Creating a plan is an important component of completing your undergraduate education and preparing to apply to health professions schools. This plan should include your major, the courses you will take, and the timing of applying to professional schools. You should also be aware of the need to be involved in extracurricular activities and plan to spend time in service, research, and exploring the profession during each of your undergraduate years. The following information is meant to help you create your academic plan on DegreeWorks:
1. Obtain your major requirements from your advisor, the general catalog, or directly from DegreeWorks.
The first step here is choosing a major. Once you have done this, you may need to rearrange the typical progression of your major requirements to include the science prerequisites for health profession schools. We highly encourage you to enlist the help of your major advisor in this process. Andy and Yvonne are biology advisors and are unable to offer feedback or planning for other degree programs. NOTE: You may need to take more than four years to complete both your major requirements and school prerequisites. This will not lessen your chances of acceptance.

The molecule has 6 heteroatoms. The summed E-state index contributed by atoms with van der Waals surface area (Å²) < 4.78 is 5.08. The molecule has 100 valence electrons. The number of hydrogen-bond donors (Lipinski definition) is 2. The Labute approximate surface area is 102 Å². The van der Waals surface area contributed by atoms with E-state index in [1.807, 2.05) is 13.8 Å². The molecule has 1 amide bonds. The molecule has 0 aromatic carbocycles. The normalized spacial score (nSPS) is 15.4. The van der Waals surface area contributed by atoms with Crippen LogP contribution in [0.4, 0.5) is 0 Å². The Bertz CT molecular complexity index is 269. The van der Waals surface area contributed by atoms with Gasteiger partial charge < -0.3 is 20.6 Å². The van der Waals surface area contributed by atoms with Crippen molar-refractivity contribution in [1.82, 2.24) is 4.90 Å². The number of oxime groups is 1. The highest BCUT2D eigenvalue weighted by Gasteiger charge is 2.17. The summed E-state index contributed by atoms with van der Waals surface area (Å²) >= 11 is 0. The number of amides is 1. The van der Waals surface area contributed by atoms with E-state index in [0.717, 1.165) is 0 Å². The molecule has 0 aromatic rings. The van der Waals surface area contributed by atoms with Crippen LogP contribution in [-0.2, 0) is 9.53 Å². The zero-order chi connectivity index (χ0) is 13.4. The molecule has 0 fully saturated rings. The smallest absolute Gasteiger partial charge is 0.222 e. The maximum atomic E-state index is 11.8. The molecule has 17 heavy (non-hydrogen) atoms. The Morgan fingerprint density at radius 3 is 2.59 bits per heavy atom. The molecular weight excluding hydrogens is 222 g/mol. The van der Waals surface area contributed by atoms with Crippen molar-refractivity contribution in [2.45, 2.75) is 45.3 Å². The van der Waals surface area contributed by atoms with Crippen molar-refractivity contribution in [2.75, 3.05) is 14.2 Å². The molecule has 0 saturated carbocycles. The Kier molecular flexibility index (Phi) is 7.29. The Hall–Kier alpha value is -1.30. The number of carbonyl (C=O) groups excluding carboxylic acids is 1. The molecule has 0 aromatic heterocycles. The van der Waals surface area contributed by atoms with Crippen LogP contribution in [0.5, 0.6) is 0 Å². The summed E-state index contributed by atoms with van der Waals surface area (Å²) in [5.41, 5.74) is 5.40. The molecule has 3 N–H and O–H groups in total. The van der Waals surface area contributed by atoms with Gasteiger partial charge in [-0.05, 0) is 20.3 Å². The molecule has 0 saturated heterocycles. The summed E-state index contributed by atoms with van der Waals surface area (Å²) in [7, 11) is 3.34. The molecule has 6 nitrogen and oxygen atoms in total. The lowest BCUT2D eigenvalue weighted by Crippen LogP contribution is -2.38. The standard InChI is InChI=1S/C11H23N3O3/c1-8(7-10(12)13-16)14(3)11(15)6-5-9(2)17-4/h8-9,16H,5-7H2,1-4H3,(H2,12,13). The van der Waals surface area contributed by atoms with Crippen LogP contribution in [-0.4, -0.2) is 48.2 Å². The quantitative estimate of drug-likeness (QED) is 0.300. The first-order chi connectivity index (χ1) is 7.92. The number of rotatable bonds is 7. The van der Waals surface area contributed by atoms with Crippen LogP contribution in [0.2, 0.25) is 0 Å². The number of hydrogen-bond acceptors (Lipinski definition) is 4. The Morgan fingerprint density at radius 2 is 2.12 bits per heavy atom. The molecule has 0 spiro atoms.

2. Log on to DegreeWorks
To access the DegreeWorks planner, you must log on to your banner account. From the main menu, select student, then student records, then DegreeWorks. This screen shows the courses required for your declared major and your progress towards them. Select the planner tab at the top left in order to create your four year plan. You can click and drag courses from the requirements on the left to empty spaces in the planner on the right or just type the course name and number (e.g. BIOL 1610) yourself. Don't forget to save your plan before you log out!
3. Layout the progression of basic science coursework